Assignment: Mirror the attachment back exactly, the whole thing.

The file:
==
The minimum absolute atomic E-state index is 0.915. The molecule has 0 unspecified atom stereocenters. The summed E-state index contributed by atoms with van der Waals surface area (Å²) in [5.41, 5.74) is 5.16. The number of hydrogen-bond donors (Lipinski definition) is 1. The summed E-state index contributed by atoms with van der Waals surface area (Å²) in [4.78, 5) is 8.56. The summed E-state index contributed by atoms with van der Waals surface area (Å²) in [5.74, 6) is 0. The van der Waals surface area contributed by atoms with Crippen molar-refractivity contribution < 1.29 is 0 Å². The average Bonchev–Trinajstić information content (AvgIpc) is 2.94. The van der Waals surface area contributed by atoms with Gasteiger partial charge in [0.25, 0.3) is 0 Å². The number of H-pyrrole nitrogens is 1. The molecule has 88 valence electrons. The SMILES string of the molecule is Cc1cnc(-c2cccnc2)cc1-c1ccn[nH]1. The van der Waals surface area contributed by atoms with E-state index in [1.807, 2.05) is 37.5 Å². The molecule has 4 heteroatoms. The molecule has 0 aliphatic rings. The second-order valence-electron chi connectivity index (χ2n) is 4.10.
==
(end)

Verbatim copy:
The minimum absolute atomic E-state index is 0.915. The molecule has 0 unspecified atom stereocenters. The summed E-state index contributed by atoms with van der Waals surface area (Å²) in [5.41, 5.74) is 5.16. The number of hydrogen-bond donors (Lipinski definition) is 1. The summed E-state index contributed by atoms with van der Waals surface area (Å²) in [4.78, 5) is 8.56. The summed E-state index contributed by atoms with van der Waals surface area (Å²) in [5.74, 6) is 0. The van der Waals surface area contributed by atoms with Crippen molar-refractivity contribution < 1.29 is 0 Å². The average Bonchev–Trinajstić information content (AvgIpc) is 2.94. The van der Waals surface area contributed by atoms with Gasteiger partial charge in [0.25, 0.3) is 0 Å². The number of H-pyrrole nitrogens is 1. The molecule has 88 valence electrons. The SMILES string of the molecule is Cc1cnc(-c2cccnc2)cc1-c1ccn[nH]1. The van der Waals surface area contributed by atoms with E-state index in [1.807, 2.05) is 37.5 Å². The molecule has 4 heteroatoms. The molecule has 0 aliphatic rings. The second-order valence-electron chi connectivity index (χ2n) is 4.10.